During his August visit, Kerry had Nisha Desai Biswal by his side. Commerce secretary Penny Pritzker, too, had Arun Kumar, and defence secretary Chuck Hagel brought with him Puneet Talwar. As assistant secretaries in the Obama administration, they are key operational level officials who manage major programmes and implement policies. Of sub-cabinet level rank, they are appointed by the President, with the consent of the US Senate, and assigned to assist a specific cabinet secretary. Although fourth in the pecking order after Cabinet secretaries, deputy secretaries, and under-secretaries, they are points persons in specific areas.
Indian-Americans have been routinely making the assistant secretary grade from the time George Bush nominated Bobby Jindal to be assistant secretary of health and human services for planning and evaluation in 2001. Generally though, they have had little to do with India. But Nisha broke the mould. From a family that emigrated from Dahod, Gujarat, when she was six, she is the first assistant secretary of sub-continental origin who is given direct charge of the region that includes India and Pakistan.
Jindal is now serving second term as Governor of Louisiana, widely perceived as one who could make a bid for the US’ vice presidentship, or may even run for the president in 2016. Jindal has never been to India. But that does not matter either to Americans or Indians. A first generation migrant, Arun Kumar moved from University of Kerala to MIT. He became a Silicon Valley entrepreneur and then founded and led KPMG's US-India Practice. He is also the co-editor of Kerala's Economy — Crouching Tiger, Sacred Cows.
Indians are often accused of adopting or appropriating any ethnic Indian anywhere – even if he/she has never been to India or have had nothing to do with the country of their fore-bearers. Why not? India does not demand loyalty from them. It’s policy towards its diaspora, as enunciated by Jawaharlal Nehru, has been that they should be loyal to their adopted homes, work and prosper there.
It is no surprise that nothing in the US government careers of these ethnic Indians points to anything other than their loyalty to the United States. The problem, if at all, has been with the Americans, a multi-ethnic society that they are, to accept this diversity. A US Congressman recently mistook Kumar and Biswal to be Indian officials, ostensibly because of their brown skin. The Obama administration, on its part, has hardly concealed its desire to use them for its India outreach, while recognizing their contribution America.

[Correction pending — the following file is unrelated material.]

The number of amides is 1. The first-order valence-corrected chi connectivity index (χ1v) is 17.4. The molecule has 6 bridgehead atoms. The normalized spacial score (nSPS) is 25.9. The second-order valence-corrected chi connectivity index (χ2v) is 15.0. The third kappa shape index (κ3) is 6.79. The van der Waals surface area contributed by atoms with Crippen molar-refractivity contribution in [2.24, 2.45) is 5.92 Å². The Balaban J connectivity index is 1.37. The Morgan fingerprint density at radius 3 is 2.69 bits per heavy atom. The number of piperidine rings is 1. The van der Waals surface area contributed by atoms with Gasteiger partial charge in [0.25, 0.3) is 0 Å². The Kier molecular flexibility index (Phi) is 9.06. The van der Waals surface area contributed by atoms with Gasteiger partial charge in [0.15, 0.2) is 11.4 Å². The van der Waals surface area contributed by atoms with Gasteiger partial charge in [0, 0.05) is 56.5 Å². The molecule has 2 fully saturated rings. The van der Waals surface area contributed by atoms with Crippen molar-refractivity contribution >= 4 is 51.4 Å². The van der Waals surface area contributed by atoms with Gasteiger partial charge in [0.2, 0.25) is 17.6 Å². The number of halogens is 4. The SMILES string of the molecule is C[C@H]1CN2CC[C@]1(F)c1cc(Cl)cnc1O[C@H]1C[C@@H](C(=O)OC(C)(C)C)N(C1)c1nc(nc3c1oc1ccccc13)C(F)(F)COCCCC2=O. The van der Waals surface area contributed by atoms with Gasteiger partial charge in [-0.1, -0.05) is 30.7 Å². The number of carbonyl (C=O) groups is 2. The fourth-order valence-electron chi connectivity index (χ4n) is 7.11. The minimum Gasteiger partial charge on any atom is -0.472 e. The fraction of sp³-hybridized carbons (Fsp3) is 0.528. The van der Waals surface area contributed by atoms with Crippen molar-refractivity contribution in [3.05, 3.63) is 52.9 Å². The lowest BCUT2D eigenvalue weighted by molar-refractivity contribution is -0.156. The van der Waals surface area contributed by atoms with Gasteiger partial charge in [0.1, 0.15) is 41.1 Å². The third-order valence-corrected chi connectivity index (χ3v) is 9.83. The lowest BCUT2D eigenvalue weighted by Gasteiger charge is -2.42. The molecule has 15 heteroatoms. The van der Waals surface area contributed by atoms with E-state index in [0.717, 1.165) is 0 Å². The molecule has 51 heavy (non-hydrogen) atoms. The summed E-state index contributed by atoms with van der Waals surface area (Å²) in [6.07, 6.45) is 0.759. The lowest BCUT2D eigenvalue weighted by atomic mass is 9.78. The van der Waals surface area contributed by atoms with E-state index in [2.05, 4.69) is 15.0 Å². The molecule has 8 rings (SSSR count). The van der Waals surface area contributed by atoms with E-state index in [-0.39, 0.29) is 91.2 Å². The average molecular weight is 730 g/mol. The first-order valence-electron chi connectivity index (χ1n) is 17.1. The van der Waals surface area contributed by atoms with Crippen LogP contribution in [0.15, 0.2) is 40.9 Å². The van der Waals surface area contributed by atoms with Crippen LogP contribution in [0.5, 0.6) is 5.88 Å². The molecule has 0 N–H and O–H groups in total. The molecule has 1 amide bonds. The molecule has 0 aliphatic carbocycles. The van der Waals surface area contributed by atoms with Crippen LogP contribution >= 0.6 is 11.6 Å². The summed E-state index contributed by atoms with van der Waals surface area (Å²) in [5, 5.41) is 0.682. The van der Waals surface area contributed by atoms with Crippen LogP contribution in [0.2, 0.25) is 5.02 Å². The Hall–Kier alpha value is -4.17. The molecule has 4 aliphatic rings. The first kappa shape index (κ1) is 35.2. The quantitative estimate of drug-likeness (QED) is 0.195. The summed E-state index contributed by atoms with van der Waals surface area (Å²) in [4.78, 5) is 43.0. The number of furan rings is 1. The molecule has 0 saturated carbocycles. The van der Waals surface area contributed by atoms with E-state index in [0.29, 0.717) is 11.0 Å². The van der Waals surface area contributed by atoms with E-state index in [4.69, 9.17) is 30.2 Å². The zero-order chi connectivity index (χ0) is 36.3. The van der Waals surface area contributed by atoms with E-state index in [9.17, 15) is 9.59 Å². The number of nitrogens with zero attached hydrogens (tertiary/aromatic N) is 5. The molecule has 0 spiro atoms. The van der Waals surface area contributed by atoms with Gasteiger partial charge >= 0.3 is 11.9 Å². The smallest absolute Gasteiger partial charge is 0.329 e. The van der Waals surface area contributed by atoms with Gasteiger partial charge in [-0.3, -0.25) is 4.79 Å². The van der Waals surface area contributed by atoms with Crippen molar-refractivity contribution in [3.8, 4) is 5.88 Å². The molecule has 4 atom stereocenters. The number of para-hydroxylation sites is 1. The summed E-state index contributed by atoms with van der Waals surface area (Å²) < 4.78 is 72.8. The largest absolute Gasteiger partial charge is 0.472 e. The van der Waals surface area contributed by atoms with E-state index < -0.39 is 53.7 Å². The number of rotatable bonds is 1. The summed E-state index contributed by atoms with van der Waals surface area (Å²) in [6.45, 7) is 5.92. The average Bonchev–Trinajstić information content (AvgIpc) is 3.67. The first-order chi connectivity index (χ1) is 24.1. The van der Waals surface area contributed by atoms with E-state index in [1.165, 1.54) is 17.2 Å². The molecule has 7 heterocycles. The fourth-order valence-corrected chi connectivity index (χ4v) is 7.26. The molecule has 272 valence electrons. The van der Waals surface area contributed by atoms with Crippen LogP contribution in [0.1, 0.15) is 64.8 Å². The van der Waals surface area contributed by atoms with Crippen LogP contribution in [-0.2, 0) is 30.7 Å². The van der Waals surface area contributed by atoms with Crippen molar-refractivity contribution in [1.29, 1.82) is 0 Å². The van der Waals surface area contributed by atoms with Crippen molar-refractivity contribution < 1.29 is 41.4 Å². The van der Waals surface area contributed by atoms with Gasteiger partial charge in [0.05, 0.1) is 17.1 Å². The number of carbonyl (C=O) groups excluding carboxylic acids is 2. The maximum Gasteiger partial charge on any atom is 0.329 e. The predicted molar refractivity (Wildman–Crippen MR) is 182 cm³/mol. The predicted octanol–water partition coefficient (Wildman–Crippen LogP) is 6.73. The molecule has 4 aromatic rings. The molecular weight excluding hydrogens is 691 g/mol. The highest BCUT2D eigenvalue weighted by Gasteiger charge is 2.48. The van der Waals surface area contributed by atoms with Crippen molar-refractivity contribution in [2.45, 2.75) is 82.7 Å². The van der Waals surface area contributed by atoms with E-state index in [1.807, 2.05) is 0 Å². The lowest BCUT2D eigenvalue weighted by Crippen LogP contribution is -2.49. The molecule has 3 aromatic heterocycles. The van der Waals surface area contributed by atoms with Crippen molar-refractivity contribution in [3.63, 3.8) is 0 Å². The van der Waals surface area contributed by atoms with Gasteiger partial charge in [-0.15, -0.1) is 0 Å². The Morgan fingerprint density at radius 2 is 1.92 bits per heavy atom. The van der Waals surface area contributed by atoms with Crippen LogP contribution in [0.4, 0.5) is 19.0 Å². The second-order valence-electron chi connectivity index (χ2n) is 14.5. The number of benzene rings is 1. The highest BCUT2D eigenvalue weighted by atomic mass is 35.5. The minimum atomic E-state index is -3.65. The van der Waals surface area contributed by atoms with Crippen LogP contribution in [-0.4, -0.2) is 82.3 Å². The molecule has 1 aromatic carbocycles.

"America's prosperity rests more than ever in the strength of our links to this region. Nisha's experience and the success that so many Indian Americans bring to the American table show to everybody in the world the deep ties that we have between the United States and India. And I know that we're going to unlock the enormous potential of stronger economic, security, and cultural ties between our countries," Kerry said at Biswal's swearing in.
Talwar too is part of that unlocking mechanism. Hagel brought him for networking after the Americans lost the multi-role combat aircraft bid last year, to lobby for American arms to India as part of the job.
India’s pride, however, can be a neighbour’s envy. Pakistan was most uneasy at the presence of an ethnic Indian official in key position with the late Richard Holbrook, who was Obama’s special envoy to Pakistan-Afghanistan.
By all indications, this trend will continue, globally. But the catch is that India should not expect too much from them. Their loyalty, as it should be, rests with their adopted homes.